That Old Chestnut
Shoot me down in flames on this one, but when you’re younger (and we at T-Resource can just about remember that,) cholesterol can sometimes seem a bit like your pension fund.
Sure it’s important, and it’s presumably something you should be thinking about – but isn’t it really only something you need to worry about later down the line?
The perception may be associative. Residents of the UK and Australia will doubtless be familiar with the margarine spread Flora Pro-Active (marketed under the Promise brand in the US.) For many years now, both brands have touted their cholesterol-reducing properties on TV ads using a series of retired or otherwise middle aged ‘customers.’
In the US, commercials for the cholesterol lowering medication Lipidor routinely feature the testimony of a similarly advanced demographic.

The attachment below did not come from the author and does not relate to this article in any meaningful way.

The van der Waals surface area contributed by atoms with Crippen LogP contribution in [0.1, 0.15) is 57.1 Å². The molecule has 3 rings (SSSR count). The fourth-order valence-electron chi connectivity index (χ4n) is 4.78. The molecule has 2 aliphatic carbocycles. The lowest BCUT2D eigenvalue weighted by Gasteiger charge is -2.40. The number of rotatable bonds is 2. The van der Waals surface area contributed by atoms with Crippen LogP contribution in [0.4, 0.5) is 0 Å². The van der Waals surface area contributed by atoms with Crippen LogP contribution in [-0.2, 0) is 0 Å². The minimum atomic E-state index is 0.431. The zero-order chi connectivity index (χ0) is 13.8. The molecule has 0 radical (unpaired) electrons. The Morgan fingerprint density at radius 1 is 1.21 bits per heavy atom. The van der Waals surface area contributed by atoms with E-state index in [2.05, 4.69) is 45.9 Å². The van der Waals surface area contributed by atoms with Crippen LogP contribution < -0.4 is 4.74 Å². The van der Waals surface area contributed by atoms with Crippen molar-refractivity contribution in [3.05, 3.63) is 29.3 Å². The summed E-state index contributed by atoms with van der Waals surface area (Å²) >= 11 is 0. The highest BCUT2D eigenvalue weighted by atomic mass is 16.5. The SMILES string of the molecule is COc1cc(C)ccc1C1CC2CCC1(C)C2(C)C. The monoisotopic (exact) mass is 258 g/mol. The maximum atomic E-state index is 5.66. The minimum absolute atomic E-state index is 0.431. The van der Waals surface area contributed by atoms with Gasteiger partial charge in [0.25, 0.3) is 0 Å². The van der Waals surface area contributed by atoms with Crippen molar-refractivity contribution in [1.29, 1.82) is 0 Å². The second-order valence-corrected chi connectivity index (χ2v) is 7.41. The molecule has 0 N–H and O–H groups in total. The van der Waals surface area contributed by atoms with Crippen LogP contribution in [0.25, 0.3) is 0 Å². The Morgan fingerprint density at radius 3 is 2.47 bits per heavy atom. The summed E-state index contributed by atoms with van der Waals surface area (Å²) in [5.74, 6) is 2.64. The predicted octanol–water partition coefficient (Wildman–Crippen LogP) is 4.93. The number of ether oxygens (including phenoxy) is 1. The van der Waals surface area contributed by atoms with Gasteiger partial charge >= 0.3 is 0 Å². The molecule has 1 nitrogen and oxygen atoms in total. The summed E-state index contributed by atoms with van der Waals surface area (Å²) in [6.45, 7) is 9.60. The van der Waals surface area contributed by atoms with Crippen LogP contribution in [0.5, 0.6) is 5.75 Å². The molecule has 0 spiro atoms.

Whether these silver haired salesmen really ‘tried and were surprised’ by these products or not, the implied message is unmistakable – high cholesterol is something that happens to older people.
The fact is, though, that this simply isn’t the case. The American Heart Association advises that cholesterol levels can start to rise from our early twenties onwards, with men especially at risk.
Although Doctors recommend getting tested every four to six years, many may want to keep up to date on their levels more regularly – which is where home testing kits come in.
Before we dive into that though, let’s quickly examine what cholesterol actually is, and why too much of it could be bad for us.
Cholesterol is a fatty substance that is essential to all animals. A vital component of our cell membrane, it is necessary for the production of a number of hormones, including estrogen, vitamin D, and, last but not least, testosterone.
Also produced in our livers in order to digest and absorb fat, cholesterol is carried around the bloodstream by biochemical substances called lipoproteins. These are vital to understanding the potential downside of cholesterol.
Lipoproteins come in two types – High Density (HDL) and Low Density (LDL.)